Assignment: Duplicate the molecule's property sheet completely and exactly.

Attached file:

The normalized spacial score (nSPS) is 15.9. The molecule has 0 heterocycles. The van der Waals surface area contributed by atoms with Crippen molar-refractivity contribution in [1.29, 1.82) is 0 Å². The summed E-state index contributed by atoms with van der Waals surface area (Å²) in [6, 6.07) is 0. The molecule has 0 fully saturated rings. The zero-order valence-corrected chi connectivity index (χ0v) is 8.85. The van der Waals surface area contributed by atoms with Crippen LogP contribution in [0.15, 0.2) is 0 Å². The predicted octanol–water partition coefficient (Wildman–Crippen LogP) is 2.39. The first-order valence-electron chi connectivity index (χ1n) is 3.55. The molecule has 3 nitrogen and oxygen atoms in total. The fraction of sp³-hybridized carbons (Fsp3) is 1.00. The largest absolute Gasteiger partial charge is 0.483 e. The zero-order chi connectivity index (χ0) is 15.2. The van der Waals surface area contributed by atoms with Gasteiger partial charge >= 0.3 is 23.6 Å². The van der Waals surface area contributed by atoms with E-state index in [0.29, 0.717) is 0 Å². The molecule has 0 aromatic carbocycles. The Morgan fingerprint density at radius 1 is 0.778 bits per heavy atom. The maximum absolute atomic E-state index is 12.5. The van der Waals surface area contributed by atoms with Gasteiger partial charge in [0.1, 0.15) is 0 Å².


The normalized spacial score (nSPS) is 15.9. The molecule has 0 heterocycles. The van der Waals surface area contributed by atoms with Crippen molar-refractivity contribution in [1.29, 1.82) is 0 Å². The summed E-state index contributed by atoms with van der Waals surface area (Å²) in [6, 6.07) is 0. The molecule has 0 fully saturated rings. The zero-order valence-corrected chi connectivity index (χ0v) is 8.85. The van der Waals surface area contributed by atoms with Crippen LogP contribution in [0.15, 0.2) is 0 Å². The predicted octanol–water partition coefficient (Wildman–Crippen LogP) is 2.39. The first-order valence-electron chi connectivity index (χ1n) is 3.55. The molecule has 3 nitrogen and oxygen atoms in total. The fraction of sp³-hybridized carbons (Fsp3) is 1.00. The largest absolute Gasteiger partial charge is 0.483 e. The zero-order chi connectivity index (χ0) is 15.2. The van der Waals surface area contributed by atoms with Gasteiger partial charge >= 0.3 is 23.6 Å². The van der Waals surface area contributed by atoms with E-state index in [0.29, 0.717) is 0 Å². The molecule has 0 aromatic carbocycles. The Morgan fingerprint density at radius 1 is 0.778 bits per heavy atom. The maximum absolute atomic E-state index is 12.5. The van der Waals surface area contributed by atoms with Gasteiger partial charge in [0.1, 0.15) is 0 Å².